Judah managed to get around one of the obstacles but found himself in line with another shot that came quickly and slammed him in the chest with a cloud of blue color, throwing him onto his back. His chest felt as though he had been hit with a rock the size of his head.
“Judah, you’re out!” Jeremiah called.
The match continued until only Erro, and Casia remained. Erro had three arrows left while Casia had seven. Judah sat on the sideline with the other fifteen trainees waiting for the match to be over. Casia saw an opening and took it, but Erro was faster. Their arrows sang through the air, barely skimming each other as a trail of Blue and Purple extended toward the other. Erro was hit with the blue arrow in the shoulder, but Casia was faster and managed to dodge the shot, winning the game.
“Thank you, everyone!” Jeremiah called out. “You can go home and reflect on how you did today. I’ll see you tomorrow!”
Judah clambered to his feet awkwardly as his father walked up to him shaking his head.
“What?” Judah asked.
“You were the first one out,” Jeremiah replied.
“It wasn’t my fault, everyone was aiming for me first,” Judah said.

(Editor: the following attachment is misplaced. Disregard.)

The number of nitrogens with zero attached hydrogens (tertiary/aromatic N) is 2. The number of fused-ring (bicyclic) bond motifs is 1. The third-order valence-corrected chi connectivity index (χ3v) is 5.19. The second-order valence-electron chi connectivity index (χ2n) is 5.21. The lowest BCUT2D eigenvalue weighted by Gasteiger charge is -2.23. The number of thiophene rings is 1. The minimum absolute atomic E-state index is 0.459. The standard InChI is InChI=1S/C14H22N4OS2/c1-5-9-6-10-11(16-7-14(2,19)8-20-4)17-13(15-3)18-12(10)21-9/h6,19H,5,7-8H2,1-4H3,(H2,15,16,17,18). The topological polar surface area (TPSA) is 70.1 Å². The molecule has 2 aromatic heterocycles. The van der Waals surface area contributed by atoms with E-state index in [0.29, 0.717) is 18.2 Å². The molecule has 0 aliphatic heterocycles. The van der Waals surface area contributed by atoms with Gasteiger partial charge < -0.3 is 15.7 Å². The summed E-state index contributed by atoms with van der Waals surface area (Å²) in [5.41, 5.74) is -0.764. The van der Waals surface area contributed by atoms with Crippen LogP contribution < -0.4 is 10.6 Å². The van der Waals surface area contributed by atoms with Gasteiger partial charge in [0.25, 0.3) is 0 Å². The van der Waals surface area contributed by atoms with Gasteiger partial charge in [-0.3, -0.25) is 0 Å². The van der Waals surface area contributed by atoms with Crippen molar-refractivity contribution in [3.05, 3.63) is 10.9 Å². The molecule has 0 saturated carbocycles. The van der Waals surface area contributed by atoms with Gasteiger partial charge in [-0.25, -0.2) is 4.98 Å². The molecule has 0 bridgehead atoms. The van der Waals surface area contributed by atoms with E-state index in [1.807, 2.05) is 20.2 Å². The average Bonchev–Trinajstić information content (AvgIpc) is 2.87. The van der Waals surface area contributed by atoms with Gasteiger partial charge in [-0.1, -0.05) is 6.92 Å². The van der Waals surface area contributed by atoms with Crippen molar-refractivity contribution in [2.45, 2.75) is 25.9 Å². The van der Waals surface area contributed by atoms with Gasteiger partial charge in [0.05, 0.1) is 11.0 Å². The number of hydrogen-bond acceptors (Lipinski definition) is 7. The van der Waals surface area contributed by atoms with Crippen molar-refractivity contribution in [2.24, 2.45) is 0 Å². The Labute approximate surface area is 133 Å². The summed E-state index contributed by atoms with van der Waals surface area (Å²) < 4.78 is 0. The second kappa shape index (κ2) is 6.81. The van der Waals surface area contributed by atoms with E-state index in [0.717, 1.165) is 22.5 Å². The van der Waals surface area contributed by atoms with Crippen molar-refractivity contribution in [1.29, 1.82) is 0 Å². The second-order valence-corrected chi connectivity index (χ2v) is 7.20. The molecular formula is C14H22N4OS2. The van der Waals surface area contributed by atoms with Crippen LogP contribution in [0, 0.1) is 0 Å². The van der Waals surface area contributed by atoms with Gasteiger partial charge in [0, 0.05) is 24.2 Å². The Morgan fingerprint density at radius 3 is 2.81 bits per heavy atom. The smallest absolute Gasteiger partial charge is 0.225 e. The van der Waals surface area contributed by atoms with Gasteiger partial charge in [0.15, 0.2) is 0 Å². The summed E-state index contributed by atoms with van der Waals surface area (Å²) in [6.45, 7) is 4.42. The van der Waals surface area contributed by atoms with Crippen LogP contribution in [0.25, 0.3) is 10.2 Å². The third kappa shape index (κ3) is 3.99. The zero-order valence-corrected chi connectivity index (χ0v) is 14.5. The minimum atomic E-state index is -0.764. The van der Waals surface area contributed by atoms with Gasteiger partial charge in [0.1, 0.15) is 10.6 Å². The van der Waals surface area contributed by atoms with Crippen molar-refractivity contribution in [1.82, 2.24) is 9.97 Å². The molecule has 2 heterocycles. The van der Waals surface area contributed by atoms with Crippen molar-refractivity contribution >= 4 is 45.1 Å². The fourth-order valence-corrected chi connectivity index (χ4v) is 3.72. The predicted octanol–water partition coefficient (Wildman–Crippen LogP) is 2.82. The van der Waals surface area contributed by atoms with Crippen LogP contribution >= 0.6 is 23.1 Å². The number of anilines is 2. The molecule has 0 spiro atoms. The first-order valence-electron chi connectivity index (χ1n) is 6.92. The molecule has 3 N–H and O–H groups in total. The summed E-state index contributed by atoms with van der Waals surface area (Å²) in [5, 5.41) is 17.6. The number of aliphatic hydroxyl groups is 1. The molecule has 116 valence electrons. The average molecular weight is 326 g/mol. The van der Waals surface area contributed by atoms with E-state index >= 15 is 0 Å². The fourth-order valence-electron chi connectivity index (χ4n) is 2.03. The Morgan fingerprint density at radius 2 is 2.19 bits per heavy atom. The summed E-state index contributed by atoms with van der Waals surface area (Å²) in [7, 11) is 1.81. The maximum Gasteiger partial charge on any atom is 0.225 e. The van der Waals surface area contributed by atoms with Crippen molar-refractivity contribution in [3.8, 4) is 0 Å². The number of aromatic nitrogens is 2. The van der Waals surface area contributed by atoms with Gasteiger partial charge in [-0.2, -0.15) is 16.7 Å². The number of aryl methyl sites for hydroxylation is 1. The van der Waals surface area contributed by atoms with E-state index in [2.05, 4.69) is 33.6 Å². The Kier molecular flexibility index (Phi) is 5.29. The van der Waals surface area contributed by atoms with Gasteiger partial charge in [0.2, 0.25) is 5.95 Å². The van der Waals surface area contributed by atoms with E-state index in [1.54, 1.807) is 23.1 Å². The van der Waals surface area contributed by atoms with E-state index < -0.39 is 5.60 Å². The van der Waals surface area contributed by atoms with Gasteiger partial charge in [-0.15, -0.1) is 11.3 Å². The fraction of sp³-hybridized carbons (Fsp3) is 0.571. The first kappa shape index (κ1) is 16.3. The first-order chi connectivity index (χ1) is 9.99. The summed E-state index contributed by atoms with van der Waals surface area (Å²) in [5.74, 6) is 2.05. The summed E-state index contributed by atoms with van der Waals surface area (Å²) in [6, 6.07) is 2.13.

“It’s a simple lack of mental preparation, Judah. I watched you move around the obstacle. You didn’t look at Casia’s move, and that’s why she was able to catch you so quickly. You need to be more diligent in watching your surroundings,” Jeremiah said. “While this is just a game for everyone here, it’s a little different for you. Someday, you’ll have to leave the village and go on your journey to become Chief. I want to make sure you make it home.”
“I’ll try harder next time,” Judah said, looking to the floor.
“I know,” Jeremiah said, clapping him on the shoulder. “The only advice I can give you is to use that owl blood to your advantage. Negative ten points isn’t hard to come back from, but you’ll have to work harder next time.”